The agreement to commence discussions on the maritime boundary between Lebanon and Israel “is a vital step forward that offers the potential to yield greater stability, security, and prosperity for Lebanese and Israeli citizens alike,” the U.S. State Department said Monday.
In a statement, it added that U.S. Assistant Secretary of State for Near Eastern Affairs David Schenker, the top American diplomat for the Middle East, will be in Lebanon ahead of Wednesday’s talks to attend the opening session.
It also said that Schenker will be joined by Ambassador John Desrocher, who will serve as the U.S. mediator for these negotiations.
The talks will be held at the headquarters of the U.N. peacekeeping force in the southern Lebanese border town of Naqoura.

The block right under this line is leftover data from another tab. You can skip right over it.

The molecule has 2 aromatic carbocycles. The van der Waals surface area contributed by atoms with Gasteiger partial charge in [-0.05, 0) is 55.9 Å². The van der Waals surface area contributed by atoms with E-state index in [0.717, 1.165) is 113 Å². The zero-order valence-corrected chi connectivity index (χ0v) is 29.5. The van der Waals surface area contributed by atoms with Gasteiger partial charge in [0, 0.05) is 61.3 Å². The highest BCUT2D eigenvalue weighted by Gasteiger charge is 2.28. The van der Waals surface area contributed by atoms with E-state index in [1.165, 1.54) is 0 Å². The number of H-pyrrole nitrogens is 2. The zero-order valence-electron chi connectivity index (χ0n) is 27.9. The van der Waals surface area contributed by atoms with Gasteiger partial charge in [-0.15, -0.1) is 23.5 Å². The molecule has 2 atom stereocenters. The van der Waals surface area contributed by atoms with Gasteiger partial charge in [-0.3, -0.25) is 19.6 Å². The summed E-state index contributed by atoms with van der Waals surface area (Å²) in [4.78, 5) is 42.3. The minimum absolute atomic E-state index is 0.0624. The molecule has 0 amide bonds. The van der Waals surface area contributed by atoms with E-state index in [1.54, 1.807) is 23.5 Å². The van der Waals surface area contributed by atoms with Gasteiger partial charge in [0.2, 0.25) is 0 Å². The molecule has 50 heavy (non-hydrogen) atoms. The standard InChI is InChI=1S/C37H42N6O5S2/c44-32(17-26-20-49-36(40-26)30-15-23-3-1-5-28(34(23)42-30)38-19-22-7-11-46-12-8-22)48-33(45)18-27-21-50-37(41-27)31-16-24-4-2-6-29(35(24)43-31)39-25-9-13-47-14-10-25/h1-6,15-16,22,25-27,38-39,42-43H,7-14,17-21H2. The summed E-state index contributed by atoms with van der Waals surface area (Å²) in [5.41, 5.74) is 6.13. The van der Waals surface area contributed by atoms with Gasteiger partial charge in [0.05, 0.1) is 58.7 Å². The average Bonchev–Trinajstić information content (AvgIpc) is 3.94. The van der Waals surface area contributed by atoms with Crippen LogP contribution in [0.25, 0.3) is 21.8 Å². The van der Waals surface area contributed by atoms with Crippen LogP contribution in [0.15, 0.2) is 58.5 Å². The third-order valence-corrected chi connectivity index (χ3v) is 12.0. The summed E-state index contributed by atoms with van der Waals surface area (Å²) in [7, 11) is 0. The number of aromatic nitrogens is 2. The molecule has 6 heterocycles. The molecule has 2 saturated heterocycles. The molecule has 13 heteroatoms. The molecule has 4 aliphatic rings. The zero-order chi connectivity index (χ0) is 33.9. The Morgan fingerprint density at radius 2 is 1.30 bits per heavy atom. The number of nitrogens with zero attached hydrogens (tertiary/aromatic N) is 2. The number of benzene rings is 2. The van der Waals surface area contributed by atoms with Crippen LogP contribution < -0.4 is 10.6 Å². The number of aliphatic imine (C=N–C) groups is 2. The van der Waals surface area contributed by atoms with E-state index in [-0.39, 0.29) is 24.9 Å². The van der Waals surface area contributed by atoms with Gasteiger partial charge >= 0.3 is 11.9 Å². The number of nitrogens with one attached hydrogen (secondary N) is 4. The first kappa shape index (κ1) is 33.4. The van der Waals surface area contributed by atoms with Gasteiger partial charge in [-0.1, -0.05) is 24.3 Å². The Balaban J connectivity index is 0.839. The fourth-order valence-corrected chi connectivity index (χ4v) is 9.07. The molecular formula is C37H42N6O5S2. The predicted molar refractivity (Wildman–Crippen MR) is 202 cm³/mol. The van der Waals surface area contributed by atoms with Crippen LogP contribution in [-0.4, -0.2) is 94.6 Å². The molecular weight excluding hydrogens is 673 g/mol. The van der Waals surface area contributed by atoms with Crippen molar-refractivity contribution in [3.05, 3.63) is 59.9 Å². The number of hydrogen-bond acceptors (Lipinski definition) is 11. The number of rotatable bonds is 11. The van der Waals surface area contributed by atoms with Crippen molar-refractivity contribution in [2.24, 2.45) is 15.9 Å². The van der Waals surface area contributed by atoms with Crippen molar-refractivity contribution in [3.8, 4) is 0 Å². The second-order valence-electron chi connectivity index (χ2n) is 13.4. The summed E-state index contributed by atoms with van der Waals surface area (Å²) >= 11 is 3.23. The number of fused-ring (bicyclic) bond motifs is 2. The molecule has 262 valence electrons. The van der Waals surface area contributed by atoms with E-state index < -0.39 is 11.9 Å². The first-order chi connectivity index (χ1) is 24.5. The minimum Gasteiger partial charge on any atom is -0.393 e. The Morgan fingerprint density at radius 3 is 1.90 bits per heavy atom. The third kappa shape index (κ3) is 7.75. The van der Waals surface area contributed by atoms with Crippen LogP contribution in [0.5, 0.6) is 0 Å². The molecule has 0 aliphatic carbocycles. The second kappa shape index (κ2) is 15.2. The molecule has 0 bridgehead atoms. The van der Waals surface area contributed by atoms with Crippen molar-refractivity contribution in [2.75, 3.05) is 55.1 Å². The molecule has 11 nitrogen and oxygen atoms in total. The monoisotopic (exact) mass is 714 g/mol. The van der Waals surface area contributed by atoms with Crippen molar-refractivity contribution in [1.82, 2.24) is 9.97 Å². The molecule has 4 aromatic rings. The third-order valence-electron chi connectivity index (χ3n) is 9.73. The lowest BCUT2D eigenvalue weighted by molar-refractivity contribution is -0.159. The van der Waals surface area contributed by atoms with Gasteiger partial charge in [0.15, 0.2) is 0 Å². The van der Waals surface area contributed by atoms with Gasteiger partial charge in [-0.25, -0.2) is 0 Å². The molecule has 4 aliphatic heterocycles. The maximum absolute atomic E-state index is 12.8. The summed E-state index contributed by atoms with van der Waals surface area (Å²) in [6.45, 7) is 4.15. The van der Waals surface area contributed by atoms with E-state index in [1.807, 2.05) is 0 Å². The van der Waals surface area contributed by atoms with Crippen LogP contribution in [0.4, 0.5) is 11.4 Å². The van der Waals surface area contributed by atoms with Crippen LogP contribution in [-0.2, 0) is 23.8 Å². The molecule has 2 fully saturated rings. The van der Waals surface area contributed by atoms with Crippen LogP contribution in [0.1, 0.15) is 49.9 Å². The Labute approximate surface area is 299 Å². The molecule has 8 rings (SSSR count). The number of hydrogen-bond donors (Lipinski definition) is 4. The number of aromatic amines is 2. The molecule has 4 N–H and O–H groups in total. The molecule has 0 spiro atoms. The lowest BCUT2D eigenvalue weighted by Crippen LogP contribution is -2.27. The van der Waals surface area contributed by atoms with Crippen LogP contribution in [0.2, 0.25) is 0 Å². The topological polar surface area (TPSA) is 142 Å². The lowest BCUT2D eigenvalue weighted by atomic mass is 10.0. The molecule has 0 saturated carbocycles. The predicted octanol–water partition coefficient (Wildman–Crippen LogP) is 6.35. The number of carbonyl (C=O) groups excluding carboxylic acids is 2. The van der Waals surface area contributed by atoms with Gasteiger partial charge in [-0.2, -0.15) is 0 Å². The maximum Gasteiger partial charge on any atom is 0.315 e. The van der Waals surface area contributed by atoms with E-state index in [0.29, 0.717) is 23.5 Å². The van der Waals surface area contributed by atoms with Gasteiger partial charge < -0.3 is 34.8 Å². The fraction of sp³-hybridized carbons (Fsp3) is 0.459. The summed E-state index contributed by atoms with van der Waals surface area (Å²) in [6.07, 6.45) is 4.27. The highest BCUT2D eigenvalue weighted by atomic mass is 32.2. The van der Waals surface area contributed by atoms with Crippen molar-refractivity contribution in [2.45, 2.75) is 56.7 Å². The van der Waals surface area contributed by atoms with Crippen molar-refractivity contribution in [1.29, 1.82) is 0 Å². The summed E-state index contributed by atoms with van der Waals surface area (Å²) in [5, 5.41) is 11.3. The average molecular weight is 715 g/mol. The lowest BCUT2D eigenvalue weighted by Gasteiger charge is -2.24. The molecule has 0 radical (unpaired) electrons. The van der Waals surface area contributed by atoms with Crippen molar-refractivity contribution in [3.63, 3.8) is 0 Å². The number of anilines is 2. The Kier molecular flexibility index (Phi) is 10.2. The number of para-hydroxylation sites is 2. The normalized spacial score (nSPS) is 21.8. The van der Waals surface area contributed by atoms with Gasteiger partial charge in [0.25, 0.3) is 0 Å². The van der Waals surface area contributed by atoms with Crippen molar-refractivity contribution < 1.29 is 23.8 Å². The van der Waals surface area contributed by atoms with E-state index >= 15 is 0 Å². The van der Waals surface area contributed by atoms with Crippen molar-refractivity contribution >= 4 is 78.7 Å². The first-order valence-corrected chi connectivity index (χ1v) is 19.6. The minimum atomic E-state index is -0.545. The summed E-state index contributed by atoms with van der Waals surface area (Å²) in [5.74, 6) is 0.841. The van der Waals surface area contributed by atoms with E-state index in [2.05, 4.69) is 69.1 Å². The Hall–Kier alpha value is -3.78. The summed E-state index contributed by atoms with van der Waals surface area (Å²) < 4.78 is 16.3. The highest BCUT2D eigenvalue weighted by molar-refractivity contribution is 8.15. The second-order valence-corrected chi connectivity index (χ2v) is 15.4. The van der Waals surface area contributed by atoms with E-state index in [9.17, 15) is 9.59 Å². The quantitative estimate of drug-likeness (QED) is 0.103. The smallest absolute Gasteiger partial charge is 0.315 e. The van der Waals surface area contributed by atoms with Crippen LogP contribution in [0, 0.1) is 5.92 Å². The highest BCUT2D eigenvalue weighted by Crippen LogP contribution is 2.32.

Israel and Lebanon have no diplomatic relations and are technically in a state of war. They each claim about 860 square kilometers of the Mediterranean Sea as within their own exclusive economic zones.
Israel’s Energy Minister Yuval Steinitz will lead the Israeli delegation, according to Israeli officials.
Lebanese officials have made sure to send a team of experts to show that this week’s talks with Israel are purely technical and don’t mean any kind of normalization between the two countries.